“If there’s one thing our government has successfully proven it can’t do at all, it’s find illegal aliens.”
“Tijuana Brass” engages big problems like ruthless Mexican drug gangs and official corruption. Tough questions are posed. What if the lofty moral ambitions of the sanctuary movement were put to the test? Can the seal of the confessional be pried open at the edges to prevent an impending murder? Does law enforcement sometimes need to engage its adversaries on their own terms?
Because The Closer is set in Los Angeles, there are also political complications. What sort of PR judo can turn around meddlesome media scrutiny and institutional oversight? How much deference should our police show to the visiting Tijuana commandante or to an earnest barrio prelate? This is all tied together in just over forty-three minutes with a surprising twist ending sure to satisfy justice-seekers on all sides of the immigration controversy.
Well, maybe not the ACLU, but hey, this is a cop show!
The Closer is the outstanding law enforcement drama on television today. Now in its fifth season on TNT, it’s been the top rated scripted show on ad-supported cable since its inception. Much of the credit goes to Sedgwick, as a brittle, vulnerable woman who has slowly earned the respect of her mostly male team of elite detectives. Her specialty is the interrogation room confession scene, hence the program’s name.
Pioneered by shows like NYPD Blue and Homicide: Life on the Street in the 1990s, confession scenes offer up a satisfying blend of moral clarity, certain resolution, and assignment of responsibility. Interrogations by homicide detectives are also a whole lot less expensive that action shootouts and much more realistic than confrontations between criminals and guys who lift fingerprints.
Another reason The Closer rates atop the list of current crime dramas is its faithful portrayal of police as basically heroic, and criminals as reprobates who should proceed directly to jail. For the first fifty years of television, this could be taken for granted. In this decade we’ve gone from one fascinating family of wrongdoers worth watching (The Sopranos) to shows built around a serial killer, a chemistry teacher turned drug kingpin, a housewife dealing pot, etc.
The detectives in The Closer work hard to achieve just outcomes. They are not a gang of bandits hiding behind the badge, nor are they just setting the stage for wrong-minded legal polemics to follow. Another plus: the workplace in The Closer is demographically diverse. It’s a pleasure to watch a show where characters are actually trying to do their jobs and not continually sexed-up and obsessing over their next youthful indiscretion.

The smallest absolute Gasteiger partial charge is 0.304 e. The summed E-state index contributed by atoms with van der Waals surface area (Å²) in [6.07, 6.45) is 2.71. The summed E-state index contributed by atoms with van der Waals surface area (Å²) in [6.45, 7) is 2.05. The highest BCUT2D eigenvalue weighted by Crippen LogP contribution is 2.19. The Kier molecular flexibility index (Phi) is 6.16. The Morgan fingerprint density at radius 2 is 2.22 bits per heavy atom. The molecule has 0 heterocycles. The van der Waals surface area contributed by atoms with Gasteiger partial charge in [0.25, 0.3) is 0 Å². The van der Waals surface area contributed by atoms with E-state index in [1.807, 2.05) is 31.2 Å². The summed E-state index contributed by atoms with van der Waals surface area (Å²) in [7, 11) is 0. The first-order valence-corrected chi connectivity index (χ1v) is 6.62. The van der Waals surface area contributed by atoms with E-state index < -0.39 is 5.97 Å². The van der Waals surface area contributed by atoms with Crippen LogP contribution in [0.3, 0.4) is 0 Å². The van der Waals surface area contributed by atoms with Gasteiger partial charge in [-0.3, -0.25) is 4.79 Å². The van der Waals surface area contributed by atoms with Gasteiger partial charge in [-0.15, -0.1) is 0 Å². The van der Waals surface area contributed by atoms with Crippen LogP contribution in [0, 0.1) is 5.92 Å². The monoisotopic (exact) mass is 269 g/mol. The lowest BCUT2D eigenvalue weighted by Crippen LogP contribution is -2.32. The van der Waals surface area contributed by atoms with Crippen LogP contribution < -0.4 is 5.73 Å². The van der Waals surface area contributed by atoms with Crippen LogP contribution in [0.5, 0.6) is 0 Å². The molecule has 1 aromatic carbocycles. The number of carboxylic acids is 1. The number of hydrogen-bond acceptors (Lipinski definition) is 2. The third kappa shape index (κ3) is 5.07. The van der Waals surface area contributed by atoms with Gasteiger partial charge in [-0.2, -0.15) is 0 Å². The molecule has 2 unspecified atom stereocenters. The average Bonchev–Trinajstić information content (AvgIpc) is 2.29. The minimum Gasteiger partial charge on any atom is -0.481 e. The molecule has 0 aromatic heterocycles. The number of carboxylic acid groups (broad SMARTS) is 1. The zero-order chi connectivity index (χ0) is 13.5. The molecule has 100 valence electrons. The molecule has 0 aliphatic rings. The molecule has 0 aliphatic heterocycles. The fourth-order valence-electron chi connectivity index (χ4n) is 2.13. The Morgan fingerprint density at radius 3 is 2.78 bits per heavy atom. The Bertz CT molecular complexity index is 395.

Deputy Chief Brenda Johnson does have a love interest, FBI Agent Fritz Howard (Jon Tenney.) One of the joys of the Fourth Season DVD is watching this relationship move slowly towards the altar over its fifteen episodes, despite the efforts of Brenda’s parents (Barry Corbin and Frances Sternhagen) and Fritz’ sister (Amy Sedaris) to help out.
While “Tijuana Brass” is the DVD’s most provocative individual episode, à la carte Netflix renters are strongly advised not to miss “Dial ‘M’ for Provenza.” This lighter episode features the mature Detective Provenza (G.W. Bailey) in a botched undercover sting operation targeting a self-absorbed Beverly Hills wife (guest star Jennifer Coolidge) eager to become a widow. You may recall Coolidge from her terrific comedic performances in the improvised films of Christopher Guest. This is as good as her best work there and probably the most inspired episodic comedy performance of the year. I’ve seen “Dial M for Provenza” six times, and it’s still laugh-out-loud funny.
Special features include observational tips from an FBI interrogator and a ride-along with retired LAPD Detective Mike Bercham — who shares a writing credit on “Tijuana Brass” with series creator James Duff.
Ever since Joe Friday pinned on badge 714, police dramas have informed popular understanding of law enforcement. Columbo, another Los Angeles-based cop, was a huge hit in the 1970s. Hill Street Blues revolutionized the genre in the 1980s, then NYPD Blue perfected its execution a decade ago. During all those years crime was front and center on the nation’s agenda. Even in the conservative community, law and order issues don’t get as much play today as they did when Nixon ran on the issue or while Giuliani was cleaning up New York.
Perhaps if we spent more time following positive stories about law enforcement professionals, it would elevate consciousness and support for crime fighters in our culture.
New episodes of The Closer air Monday nights on TNT, all summer.